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On December 13th, President Obama signed into law the 21st Century Cures Act, a game-changing bill for medical innovation. We are very grateful to Representatives Fred Upton (R-MI) and Diana DeGette (D-CO), as well as members of their staff, for their impressive work and commitment to this bill and for incorporating the feedback from groups like ours in the rare disease community.
“Passage of the 21st Century Cures Act is the culmination of several years of hard work and advocacy by many rare disease patient advocates and patient advocacy organizations,” said Peter L. Saltonstall, President and CEO of the National Organization for Rare Disorders (NORD). The Amyloidosis Research Consortium and our committed patient advocates are proud to have played a part in seeing this Act come into law.
The bill includes many provisions that will enhance and improve the discovery, development, and delivery of orphan therapies for rare disease patients, including:
- Streamlining of U.S. Food and Drug Administration (FDA) review of genetically targeted and protein variant therapies for rare diseases;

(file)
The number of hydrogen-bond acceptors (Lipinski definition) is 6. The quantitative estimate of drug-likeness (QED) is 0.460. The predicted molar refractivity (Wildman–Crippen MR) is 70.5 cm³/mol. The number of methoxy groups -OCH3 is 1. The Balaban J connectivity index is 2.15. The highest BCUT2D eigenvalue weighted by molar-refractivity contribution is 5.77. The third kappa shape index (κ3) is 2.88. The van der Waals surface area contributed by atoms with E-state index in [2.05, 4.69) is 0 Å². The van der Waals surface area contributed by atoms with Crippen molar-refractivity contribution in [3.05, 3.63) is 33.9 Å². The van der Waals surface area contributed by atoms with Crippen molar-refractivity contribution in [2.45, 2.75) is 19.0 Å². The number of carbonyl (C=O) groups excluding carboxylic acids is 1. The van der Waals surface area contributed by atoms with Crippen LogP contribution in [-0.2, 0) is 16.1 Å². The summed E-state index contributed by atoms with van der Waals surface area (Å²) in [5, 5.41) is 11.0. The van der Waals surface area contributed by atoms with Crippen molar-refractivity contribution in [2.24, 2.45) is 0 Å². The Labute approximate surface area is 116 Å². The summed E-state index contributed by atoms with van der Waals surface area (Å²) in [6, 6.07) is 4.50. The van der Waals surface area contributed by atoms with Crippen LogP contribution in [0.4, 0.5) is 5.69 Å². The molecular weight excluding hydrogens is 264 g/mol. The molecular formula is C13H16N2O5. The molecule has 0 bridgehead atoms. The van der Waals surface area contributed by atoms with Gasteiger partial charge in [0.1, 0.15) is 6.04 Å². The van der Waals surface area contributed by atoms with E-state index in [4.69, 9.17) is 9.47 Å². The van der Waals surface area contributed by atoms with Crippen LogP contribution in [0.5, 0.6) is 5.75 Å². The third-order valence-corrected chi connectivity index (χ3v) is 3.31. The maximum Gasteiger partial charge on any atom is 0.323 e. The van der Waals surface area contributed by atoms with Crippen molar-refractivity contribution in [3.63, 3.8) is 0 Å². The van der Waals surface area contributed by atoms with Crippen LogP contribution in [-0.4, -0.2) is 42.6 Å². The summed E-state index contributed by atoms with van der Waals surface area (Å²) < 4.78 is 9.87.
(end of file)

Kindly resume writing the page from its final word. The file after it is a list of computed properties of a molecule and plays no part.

- Creation of funds in the amount of $4.8 billion over 10 years for the National Institutes of Health (NIH) to include funds for the Precision Medicine Initiative, and the Cancer Moonshot;
- Further expansion of the Patient-Focused Drug Development Initiative and requirements for the FDA to report on how patient experience data was used in regulatory review.
ARC is the first patient-led foundation to hold a Patient-Focused Drug Development meeting in parallel with the FDA’s initiative. This new law rightly recognizes that patients should play an essential role in the development of drugs and devices to diagnose and treat diseases. Patients are in a unique position to provide essential insights about what it is like to live with and fight their disease. The 21st Century Cures Act will enhance these ongoing efforts to better incorporate the patient’s voice into the FDA’s decision-making process.